Tuesday, 8 April 2014

Catullus 45: and Amor saw that it was good.

In this light-hearted poem Catullus imagines a dialogue between two lovers: Acme and Septimius. The name Acme is Greek and means so much as `in the blossom of her youth’.  Septimius speaks first and swears an oath in the form of a conditional self-curse `if I don’t do this, may I then etc.’  Acme is ready to accept this vow and starts kissing him while saying that under the guidance of Amor she will even more burn for him. Amor is thought present and both speeches are concluded by his approval o by way of sneezing, an auspicious omen: hoc ut dixit, Amor sinistrā ut ante / dextrā sternuit approbationem. Many lines of commentary have been spent on sinistra ut ante dextra. For instance where to put the comma: is Amor first sneezing (sternuit) form the left (sinistrā ut ante, dextrā) or from the right side ( sinistrā, ut ante dextrā)? But Romans did not use commas, so the whole question seems to me futile. It has further been thought that Amor is sneezing from the left for Septimius and from the right for Acme, as the left side is auspicious for a Roman and the right for a Greek. But Catullus wrote this poem for a Roman public, not as a riddle for overzealous philologists centuries later…  So why did Amor sneeze from both sides? Well, the most easy explanation is for giving extra approval!
Catullus XLV. ad Septimium
Meter: hendacasyllabics  x x  - u u -  u - u - -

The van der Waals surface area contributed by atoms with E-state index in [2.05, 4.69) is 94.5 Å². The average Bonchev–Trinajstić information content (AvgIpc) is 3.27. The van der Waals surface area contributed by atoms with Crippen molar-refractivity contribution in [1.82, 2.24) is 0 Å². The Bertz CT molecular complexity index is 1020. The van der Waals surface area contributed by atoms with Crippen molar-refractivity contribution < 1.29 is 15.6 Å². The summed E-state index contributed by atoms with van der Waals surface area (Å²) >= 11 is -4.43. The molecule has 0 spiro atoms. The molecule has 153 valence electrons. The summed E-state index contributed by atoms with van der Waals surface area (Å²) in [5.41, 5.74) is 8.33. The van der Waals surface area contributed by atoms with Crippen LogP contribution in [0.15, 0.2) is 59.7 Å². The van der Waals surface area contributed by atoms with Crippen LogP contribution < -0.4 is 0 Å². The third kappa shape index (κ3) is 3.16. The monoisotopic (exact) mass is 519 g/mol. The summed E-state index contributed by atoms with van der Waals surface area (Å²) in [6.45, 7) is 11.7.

Acmen Septimius suos amores
tenens in gremio 'mea' inquit 'Acme,
ni te perdite amo atque amare porro
omnes sum assidue paratus annos,
quantum qui pote plurimum perire,
solus in Libya Indiaque tosta
caesio veniam obvius leoni.'
hoc ut dixit, Amor sinistra ut ante
dextra sternuit approbationem.
     at Acme leviter caput reflectens
et dulcis pueri ebrios ocellos
illo purpureo ore suaviata,
'sic' inquit 'mea vita Septimille,
huic uni domino usque serviamus,
ut multo mihi maior acriorque
ignis mollibus ardet in medullis.'
hoc ut dixit, Amor sinistra ut ante
dextra sternuit approbationem.
     nunc ab auspicio bono profecti
mutuis animis amant amantur.
unam Septimius misellus Acmen
mavult quam Syrias Britanniasque:
uno in Septimio fidelis Acme
facit delicias libidinesque.
quis ullos homines beatiores
vidit, quis Venerem auspicatiorem?

Acmen... suos amores: his love Acme (Acmen is a Greek acc.; suos amores: plural for singular)
gremium: lap
ni = nisi
perdite:  desperately, to bits etc.   
paratus: prepared
porro: in future
assidue:  constantly
quantum qui pote plurimum perire: as much as one who is able (pote = potest) to die very much (from love) = who is desperately in love
Libya Indiaque tosta:  in Libya and parched India (= in the Libyan and Indian deserts)
caesius: green-eye
ebrius : drunken (from love)
sternuo: to sneeze (sneezing is an auspicious omen and he does that form both sides.
suavior:  to kiss   
mea vita: my love  
Septimille: diminutive of Septimius,  used as endearment
domino:  Amor, but some commentators take it as referring to Septimius,
usque: perpetually    
medulla:  marrow  
proficiscor profectus sum:  to depart, start (profecti: if the subjects are both masculine and feminine, the participle takes the masculine.  Some take profecti from proficio `to accomplish, complete’, but they start their relationship under a good omen in order to fulfil their vows and wishes, they haven’t completed it yet.)
misellus: diminutive of miser. Of course Septimius is not really a bit miser: again a term of endearment.
Syrias Britanniasque: The plural is rather pathetic. At the moment this poem was written, Caesar was leading a military campaign in Britain and Crassus in Syria.
facit delicias libidinesque: takes pleasure and delight

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